Robert Plant claimed that one of his classic onstage poses came about because he was afraid of missing notes while singing.

The Led Zeppelin legend made the lighthearted comment in the latest episode of his Digging Deep podcast, which explores his 2005 song “All the King’s Horses.”

When host Matt Everitt introduced the topic of singers arching their backs to “open the chest up,” Plant said, “I often did it like that because I didn’t really know whether I could hit the right peckin’ note!” He added that his thinking was "I’ll go as far away from the microphone just in case it’s not very good! Because you don’t know sometimes."

He cited the example of Led Zeppelin's classic “Immigrant Song,” saying it would be helpful to be a larger person like late opera singer Luciano Pavarotti to be “in it” and “on it.” "If I had to sing ‘Immigrant Song’ every day, I would probably be … like the Laughing Policeman," he explained. "I’d be so big and probably fail so many times to get those notes up there in that call to arms. I’d be like Fatty Arbuckle, probably. It just depends on how you go about what you do.”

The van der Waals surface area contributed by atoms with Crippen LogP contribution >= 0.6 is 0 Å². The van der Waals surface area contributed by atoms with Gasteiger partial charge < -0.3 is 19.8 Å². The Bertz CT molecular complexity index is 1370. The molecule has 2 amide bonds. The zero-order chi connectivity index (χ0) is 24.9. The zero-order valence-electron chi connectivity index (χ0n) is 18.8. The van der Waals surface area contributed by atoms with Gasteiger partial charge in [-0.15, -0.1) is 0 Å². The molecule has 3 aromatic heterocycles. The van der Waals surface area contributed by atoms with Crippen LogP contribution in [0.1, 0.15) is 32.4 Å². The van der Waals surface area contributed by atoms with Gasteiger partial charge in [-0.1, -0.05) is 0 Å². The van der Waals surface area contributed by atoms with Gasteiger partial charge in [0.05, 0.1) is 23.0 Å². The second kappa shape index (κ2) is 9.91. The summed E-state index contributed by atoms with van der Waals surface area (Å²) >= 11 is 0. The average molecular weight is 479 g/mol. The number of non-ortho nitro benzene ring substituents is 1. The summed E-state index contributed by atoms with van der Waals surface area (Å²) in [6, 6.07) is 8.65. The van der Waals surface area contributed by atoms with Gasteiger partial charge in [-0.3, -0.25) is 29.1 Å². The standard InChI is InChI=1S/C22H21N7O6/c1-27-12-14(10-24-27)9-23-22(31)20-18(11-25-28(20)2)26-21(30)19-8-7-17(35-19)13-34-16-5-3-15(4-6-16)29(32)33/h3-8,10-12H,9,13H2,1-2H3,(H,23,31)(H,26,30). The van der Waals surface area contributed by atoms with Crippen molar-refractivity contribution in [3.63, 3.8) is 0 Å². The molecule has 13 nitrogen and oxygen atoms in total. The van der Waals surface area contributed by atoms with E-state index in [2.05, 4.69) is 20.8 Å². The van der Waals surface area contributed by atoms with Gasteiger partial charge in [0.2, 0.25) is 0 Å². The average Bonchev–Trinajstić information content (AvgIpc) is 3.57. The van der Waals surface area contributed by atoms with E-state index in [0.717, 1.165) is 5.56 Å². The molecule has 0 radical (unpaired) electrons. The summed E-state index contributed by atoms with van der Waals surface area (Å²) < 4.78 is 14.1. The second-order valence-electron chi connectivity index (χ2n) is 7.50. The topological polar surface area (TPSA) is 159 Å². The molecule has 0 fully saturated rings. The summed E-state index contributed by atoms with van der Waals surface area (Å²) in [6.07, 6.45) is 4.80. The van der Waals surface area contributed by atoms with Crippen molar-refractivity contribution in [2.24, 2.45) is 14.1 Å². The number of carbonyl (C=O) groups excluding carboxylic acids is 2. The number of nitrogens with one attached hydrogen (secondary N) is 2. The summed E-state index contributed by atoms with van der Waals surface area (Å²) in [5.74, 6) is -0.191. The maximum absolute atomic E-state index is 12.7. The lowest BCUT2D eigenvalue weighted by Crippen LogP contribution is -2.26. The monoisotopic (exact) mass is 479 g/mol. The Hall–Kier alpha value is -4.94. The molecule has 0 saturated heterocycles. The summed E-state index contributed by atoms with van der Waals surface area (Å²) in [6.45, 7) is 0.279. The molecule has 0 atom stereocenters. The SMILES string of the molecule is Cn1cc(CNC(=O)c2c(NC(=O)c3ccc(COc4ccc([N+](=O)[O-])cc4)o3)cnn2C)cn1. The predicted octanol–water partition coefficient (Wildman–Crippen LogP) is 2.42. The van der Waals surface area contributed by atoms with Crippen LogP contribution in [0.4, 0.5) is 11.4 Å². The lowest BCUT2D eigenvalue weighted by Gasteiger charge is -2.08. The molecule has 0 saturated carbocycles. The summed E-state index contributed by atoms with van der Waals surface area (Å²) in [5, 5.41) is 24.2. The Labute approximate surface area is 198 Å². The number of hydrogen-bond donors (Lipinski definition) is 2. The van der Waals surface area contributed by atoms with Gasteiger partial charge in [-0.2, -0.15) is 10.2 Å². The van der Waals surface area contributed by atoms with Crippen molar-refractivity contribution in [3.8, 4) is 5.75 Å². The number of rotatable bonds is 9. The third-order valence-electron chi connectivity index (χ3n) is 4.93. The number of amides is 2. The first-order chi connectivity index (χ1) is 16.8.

You can hear the episode below.

Looking forward to his upcoming tour with Alison Krauss, Plant predicted that "it’s going to be good with Alison because I can be quite restrained until there’ll be two or three or four points in the show where it’ll really kick off. When that happens, her ribcage opens up – when you push the button she lets it go. It’s great.”

In a wider discussion of how he uses his voice over a range of different compositions, the 73-year-old noted, “If I haven’t got it right [by] now, you know, what am I doing?”

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